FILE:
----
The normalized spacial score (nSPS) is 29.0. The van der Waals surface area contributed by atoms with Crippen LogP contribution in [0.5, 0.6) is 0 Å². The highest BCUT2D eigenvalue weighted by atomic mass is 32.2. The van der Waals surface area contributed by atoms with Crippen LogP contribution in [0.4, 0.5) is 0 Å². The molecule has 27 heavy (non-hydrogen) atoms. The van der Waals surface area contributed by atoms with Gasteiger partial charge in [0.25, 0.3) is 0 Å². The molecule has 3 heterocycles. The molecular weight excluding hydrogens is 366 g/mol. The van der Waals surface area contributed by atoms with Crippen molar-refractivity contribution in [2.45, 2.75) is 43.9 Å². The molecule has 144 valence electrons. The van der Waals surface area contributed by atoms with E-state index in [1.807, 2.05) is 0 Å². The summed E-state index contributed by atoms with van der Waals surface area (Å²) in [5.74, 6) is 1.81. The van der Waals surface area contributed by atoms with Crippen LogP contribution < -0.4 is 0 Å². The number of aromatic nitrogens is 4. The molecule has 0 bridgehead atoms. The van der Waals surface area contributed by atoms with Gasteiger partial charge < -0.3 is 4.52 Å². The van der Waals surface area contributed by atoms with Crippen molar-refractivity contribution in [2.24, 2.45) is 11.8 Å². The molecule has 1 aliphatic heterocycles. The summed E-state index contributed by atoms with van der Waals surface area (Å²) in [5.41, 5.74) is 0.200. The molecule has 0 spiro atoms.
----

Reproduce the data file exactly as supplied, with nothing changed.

The normalized spacial score (nSPS) is 29.0. The van der Waals surface area contributed by atoms with Crippen LogP contribution in [0.5, 0.6) is 0 Å². The highest BCUT2D eigenvalue weighted by atomic mass is 32.2. The van der Waals surface area contributed by atoms with Crippen LogP contribution in [0.4, 0.5) is 0 Å². The molecule has 27 heavy (non-hydrogen) atoms. The van der Waals surface area contributed by atoms with Gasteiger partial charge in [0.25, 0.3) is 0 Å². The molecule has 3 heterocycles. The molecular weight excluding hydrogens is 366 g/mol. The van der Waals surface area contributed by atoms with Crippen molar-refractivity contribution in [2.45, 2.75) is 43.9 Å². The molecule has 144 valence electrons. The van der Waals surface area contributed by atoms with E-state index in [1.807, 2.05) is 0 Å². The summed E-state index contributed by atoms with van der Waals surface area (Å²) in [5.74, 6) is 1.81. The van der Waals surface area contributed by atoms with Crippen LogP contribution < -0.4 is 0 Å². The number of aromatic nitrogens is 4. The molecule has 0 bridgehead atoms. The van der Waals surface area contributed by atoms with Gasteiger partial charge < -0.3 is 4.52 Å². The van der Waals surface area contributed by atoms with Crippen molar-refractivity contribution in [2.24, 2.45) is 11.8 Å². The molecule has 1 aliphatic heterocycles. The summed E-state index contributed by atoms with van der Waals surface area (Å²) in [5.41, 5.74) is 0.200. The molecule has 0 spiro atoms.